Basically how do multiple people work on the same Drupal site where local installations will be different until merging (specifically the database)?

I apologize if these are dumb questions, my company is just starting to fully utilize this type of workflow.

15 Feb, 2013

In our environment, each site copy has its own database.

If different modules are deployed in different instances, it's up to the developer to provide deployment instructions when merging into a company-wide development copy, so that they can be done during deployments to staging and production.

Something like enabling a module can easily be done by adding it as a dependency to a feature or custom module, or enabling in a hook_update_N function if appropriate.

Deployment like this does take planning, and we've definitely had lack of deployment plans come back to bite us. That's part of why I wrote this post -- to establish our standard practices. We've added deployment instructions to our project management system, and made completing those part of the "development complete" step for each case.

But that is one benefit of having so many copies -- it gives the developers a chance to test out deployment in a safe environment where you're not breaking production.

15 Feb, 2013

RE: "up to the developer to provide deployment instructions "

One thing I've done recently is create a bash script that runs a bunch of drush commands. I find most of what I'm likely to do at the config level is going to be turning modules on or off and changing variables in the variable table. Since this is built into drush, you can create a bash script that is just several lines of "en" and "variable_set" drush commands. If I track it while I go, I can deploy with less chance for error as long as dev/test/live all have drush installed and similar paths.

13 Mar, 2013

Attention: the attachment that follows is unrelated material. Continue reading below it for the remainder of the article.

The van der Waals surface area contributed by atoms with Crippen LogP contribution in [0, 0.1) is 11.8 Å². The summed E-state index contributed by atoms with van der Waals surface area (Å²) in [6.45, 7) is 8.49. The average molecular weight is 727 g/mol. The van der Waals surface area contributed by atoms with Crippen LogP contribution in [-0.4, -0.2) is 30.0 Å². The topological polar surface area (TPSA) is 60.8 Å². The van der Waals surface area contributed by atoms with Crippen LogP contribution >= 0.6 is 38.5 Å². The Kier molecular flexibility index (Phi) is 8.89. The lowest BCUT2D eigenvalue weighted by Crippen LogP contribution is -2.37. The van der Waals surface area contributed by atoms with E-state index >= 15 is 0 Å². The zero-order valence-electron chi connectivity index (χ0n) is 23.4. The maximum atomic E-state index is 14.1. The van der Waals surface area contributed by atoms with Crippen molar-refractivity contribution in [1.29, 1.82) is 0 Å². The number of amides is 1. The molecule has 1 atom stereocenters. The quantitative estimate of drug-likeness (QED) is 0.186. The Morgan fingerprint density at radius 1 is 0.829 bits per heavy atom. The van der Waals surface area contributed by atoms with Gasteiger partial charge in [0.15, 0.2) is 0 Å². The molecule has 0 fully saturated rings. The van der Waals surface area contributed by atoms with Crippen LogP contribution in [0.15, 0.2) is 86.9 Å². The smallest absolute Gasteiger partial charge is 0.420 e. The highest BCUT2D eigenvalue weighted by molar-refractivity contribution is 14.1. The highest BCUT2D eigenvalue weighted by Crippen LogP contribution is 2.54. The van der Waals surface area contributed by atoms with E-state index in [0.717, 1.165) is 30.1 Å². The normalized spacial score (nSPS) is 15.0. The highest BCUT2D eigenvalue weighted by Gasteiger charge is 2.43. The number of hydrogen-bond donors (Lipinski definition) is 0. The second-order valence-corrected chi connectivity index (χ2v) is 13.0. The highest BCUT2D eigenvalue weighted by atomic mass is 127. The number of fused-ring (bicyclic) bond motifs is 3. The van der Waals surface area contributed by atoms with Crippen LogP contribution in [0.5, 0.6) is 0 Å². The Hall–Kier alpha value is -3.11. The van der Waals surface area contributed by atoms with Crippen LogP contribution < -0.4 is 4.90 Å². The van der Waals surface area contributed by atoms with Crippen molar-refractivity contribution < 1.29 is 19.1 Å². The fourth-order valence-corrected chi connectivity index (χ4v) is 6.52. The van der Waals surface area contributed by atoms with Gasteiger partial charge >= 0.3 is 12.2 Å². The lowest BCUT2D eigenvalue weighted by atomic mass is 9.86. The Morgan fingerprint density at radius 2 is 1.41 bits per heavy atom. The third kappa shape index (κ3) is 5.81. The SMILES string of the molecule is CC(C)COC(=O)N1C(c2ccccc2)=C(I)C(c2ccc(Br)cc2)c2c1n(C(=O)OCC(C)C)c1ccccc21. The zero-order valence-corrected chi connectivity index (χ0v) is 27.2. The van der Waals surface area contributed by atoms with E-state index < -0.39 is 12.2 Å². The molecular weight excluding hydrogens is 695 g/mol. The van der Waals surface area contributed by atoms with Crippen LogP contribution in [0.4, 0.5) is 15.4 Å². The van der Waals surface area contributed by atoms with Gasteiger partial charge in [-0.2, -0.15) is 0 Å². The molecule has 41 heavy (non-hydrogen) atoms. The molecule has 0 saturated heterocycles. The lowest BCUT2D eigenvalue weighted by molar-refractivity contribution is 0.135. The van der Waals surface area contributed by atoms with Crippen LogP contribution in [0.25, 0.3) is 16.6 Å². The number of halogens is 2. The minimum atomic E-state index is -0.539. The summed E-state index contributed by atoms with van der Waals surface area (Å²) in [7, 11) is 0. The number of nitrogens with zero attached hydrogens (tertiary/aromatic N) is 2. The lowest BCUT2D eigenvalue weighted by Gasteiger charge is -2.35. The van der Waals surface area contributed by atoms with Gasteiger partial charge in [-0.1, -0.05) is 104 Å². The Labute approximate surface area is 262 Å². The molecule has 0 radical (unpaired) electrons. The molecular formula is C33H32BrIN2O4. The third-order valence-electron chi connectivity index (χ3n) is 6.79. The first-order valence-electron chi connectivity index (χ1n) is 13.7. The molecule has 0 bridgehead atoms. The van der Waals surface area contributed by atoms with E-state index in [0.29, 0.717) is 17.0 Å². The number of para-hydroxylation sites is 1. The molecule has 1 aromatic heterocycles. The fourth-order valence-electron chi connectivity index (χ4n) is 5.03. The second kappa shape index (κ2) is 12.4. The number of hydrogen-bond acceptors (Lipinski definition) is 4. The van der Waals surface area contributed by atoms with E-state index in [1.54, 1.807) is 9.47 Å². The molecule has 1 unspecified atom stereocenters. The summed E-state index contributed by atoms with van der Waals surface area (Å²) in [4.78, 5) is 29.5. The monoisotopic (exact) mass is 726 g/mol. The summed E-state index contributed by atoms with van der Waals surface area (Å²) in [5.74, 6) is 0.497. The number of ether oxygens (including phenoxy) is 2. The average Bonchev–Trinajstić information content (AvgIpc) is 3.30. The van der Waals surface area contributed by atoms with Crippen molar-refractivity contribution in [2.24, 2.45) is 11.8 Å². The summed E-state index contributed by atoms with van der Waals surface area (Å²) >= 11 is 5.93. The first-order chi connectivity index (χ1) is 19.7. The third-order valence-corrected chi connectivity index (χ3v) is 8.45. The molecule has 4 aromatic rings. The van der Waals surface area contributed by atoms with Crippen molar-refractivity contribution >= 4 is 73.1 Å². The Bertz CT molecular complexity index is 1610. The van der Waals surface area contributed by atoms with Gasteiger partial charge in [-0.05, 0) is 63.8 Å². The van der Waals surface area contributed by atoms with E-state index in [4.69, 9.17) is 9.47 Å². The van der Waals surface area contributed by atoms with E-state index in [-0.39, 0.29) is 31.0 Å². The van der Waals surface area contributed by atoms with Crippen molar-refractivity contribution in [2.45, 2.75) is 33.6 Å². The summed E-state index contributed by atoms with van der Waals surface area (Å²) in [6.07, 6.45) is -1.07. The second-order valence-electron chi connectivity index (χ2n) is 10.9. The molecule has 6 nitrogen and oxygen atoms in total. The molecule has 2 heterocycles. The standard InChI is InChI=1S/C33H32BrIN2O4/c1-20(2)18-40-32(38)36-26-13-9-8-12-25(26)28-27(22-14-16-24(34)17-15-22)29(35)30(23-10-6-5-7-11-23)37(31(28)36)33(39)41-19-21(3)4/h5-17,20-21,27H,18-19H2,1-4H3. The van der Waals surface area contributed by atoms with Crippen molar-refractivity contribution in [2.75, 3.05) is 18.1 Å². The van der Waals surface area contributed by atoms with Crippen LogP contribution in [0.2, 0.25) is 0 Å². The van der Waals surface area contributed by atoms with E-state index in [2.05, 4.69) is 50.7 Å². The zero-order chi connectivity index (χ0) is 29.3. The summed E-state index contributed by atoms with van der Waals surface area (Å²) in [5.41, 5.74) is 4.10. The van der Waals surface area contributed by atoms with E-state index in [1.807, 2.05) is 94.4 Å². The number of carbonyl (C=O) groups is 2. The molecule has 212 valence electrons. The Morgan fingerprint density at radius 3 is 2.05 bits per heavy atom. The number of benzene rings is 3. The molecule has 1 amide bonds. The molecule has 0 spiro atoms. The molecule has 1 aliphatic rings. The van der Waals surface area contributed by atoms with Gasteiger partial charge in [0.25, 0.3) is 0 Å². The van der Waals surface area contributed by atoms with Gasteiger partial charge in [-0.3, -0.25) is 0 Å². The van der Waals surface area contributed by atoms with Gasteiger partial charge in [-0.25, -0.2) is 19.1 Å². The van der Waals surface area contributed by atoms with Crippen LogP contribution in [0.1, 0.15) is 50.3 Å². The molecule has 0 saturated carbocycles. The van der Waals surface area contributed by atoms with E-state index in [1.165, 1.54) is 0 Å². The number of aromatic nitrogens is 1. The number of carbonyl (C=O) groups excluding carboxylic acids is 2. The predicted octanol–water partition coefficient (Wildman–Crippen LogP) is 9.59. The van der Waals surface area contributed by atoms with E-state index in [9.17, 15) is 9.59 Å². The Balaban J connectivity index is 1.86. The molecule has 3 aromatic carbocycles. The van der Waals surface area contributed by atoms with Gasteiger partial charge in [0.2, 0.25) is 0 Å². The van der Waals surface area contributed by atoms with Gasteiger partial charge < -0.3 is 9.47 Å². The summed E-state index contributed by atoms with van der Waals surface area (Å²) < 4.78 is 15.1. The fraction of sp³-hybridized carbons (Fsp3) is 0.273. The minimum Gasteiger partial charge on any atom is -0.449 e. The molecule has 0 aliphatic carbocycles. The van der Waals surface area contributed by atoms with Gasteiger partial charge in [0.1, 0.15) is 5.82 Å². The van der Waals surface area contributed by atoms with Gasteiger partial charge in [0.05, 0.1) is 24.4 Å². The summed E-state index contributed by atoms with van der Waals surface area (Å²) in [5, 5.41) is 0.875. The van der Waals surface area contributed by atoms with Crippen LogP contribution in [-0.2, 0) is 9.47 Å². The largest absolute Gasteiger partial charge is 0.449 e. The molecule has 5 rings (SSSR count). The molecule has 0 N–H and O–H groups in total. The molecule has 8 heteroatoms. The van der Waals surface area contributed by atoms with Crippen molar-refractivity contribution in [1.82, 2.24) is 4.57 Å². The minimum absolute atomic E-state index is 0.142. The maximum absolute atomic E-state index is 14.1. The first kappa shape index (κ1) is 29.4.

Hi, Tom,

Thanks for commenting. We've taken a similar approach, but a step further -- automating the database copy from production down to staging and development machines, and then enabling/disabling modules and changing settings to make them safe to run on development/staging copies.

We haven't quite figured out how best to manage some of the site-specific things, but that's next -- changing the credit card gateway to the test gateway only on Ubercart sites, setting Apache Solr to read-only, etc. But it's getting better all the time! And right after that, we're going to hook up Jenkins to watch particular branches, handle deployments to a staging copy when we push a release or hotfix branch, and deploy to production when we push to master.

14 Mar, 2013

A couple of thoughts, one that I have used and one that I have not.

1. Namespace-specific includes in the settings.php file (so settings-local.php, for example) that let's you change the DB settings or whatever and also lets you set conf variables.

2. The Environment module which I haven't tried, just heard about (MortenDK recommended it in a conversation on this subject at BADCamp). Have you tried it?

14 Mar, 2013

Well, partially anyway. Rather than doing separate includes in the settings file, we do entirely separate settings files, and then use a symlink to point to the one we want.

We add that symlink to the .gitignore, and it then can point to a production-settings.php or development-settings.php or any number of other variations we might need for different environments. While at it, we have environment_indicator settings there, and a couple other things as well.

I played around with the environment module a while back, and created some hooks to see how it works. But I did not really like keeping that active in production -- which is necessary if you want it to be active when you copy down the production database. So we're going more for the script approach.

But putting some settings in the appropriate settings.php file that we can leverage from the script to determine what needs to change when we switch environments, that might be what we end up doing. Or enabling environment module for a site copy, applying the environment, and then shutting it off again.

14 Mar, 2013

We are looking at gitflow and aegir boa also

A devops session at badcamp 2014 covers this

Acquia cloud got us using a tag of master on prod

01 Nov, 2014

Great write up - I'm wondering if you are still using the same exact process or have found ways to improve it further?

19 Nov, 2015